For the last few years, the English speaking municipalities in my riding made some representations to me to the effect that they were lacking television service, and asked me to intercede on their behalf with the government authorities. They were right in asking for fair treatment, Mr. Chairman. I did approach the proper authorities on many occasions and appreciate their having acceded to my request.
This is what we find in the report on the matter, established by the board of broad-
oast governors and dated December 4, 1962:
Mont Bechervaise, Gaspe West (Que.)
Licence for the establishment of a new television relay station at Mont Bechervaise, in Gaspe West (Que.) via the Gaspe South Telecasting Syndicate, to pick up programs of station CKAM-TV, of Upsalquitch (N.B.) on channel 12, and retransmit to channel 4 with 5 watt power and directional antenna.
Reasons: The board thinks that the facilities requested by the Gaspe South Telecasting Syndicate are the only ones that could answer the needs of the English speaking people in the district where the proposed relay station is to operate. The board trusts that it will be possible to collect sufficient funds to build and immediately operate those facilities, and that steps may be taken to ensure the maintenance of those installations.
Is not Gaspe, Mr. Chairman, a magnificent example of unity, which we may quote with pride on any occasion?
This afternoon, I listened to the hon. member for Iles-de-la-Madeleine (Mr. Sauve) when he pointed out that, in his beautiful riding, there were, proportionately speaking, more veterans from the two wars than in any other riding. I entirely agree with the hon. member for Iles-de-la-Madeleine, and I have to tell him that the riding of Gaspe is one of those which have given the most soldiers to our country. In my county, there are three legion branches: one at Chandler, one at Gaspe, and one at Murdochville. In those three areas, there is no difference of class, race or religion.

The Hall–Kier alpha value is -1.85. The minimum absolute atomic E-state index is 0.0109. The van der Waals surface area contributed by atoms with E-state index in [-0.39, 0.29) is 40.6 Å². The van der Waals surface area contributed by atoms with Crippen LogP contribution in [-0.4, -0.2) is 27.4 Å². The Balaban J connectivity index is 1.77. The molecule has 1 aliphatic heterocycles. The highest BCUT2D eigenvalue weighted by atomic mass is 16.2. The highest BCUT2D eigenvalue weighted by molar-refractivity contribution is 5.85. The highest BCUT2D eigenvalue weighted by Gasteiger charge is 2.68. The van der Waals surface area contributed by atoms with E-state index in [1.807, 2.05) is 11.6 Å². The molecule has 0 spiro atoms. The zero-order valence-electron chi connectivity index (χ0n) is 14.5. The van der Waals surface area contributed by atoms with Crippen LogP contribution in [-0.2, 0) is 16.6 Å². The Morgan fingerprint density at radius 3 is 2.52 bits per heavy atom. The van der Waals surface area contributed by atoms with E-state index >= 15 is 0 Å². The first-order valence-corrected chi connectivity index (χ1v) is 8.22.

Those four different communities form a single area where all fair-minded people in Gaspe irrespective of race and religion, discuss under the same roof the common interest of the county of Gaspe, and I am proud to say that this county has distinguished itself. Under the circumstances, I am not surprised about Iles-de-la-Madeleine, because that riding followed in the steps of Gaspe, because it belonged for a long time to Gaspe county.
Mr. Chairman, as united and as rich as it may be through its mineral, forest and fishing industries, through the moral fibre and the courage of its inhabitants, the riding of Gaspe has nevertheless been neglected by all previous governments.
Unfortunately, this great courageous population has all too often been used for purely political purposes.
We have been deprived of high schools and classical colleges far too long. In fact, many children have not had the necessary education because their parents did not have the means to send them to the classical colleges in Quebec city or Montreal. The only university our ancestors had really gone to is that of hard knock.
Mr. Chairman, how can we explain the fact that such a rich country has been left undeveloped for so long? How can we explain that this country, discovered by Jacques Cartier in 1534, had to wait until 1956 to see its first city, Murdochville. However, its wealth had been lying underground for a long time. Providence had put it there so that it could be developed and benefit the whole community.
At this stage, Mr. Speaker, I should like to refer to the Gaspe copper mines financial report, submitted by the president of the company, which clearly shows that the Gaspe peninsula is a rich country. I quote: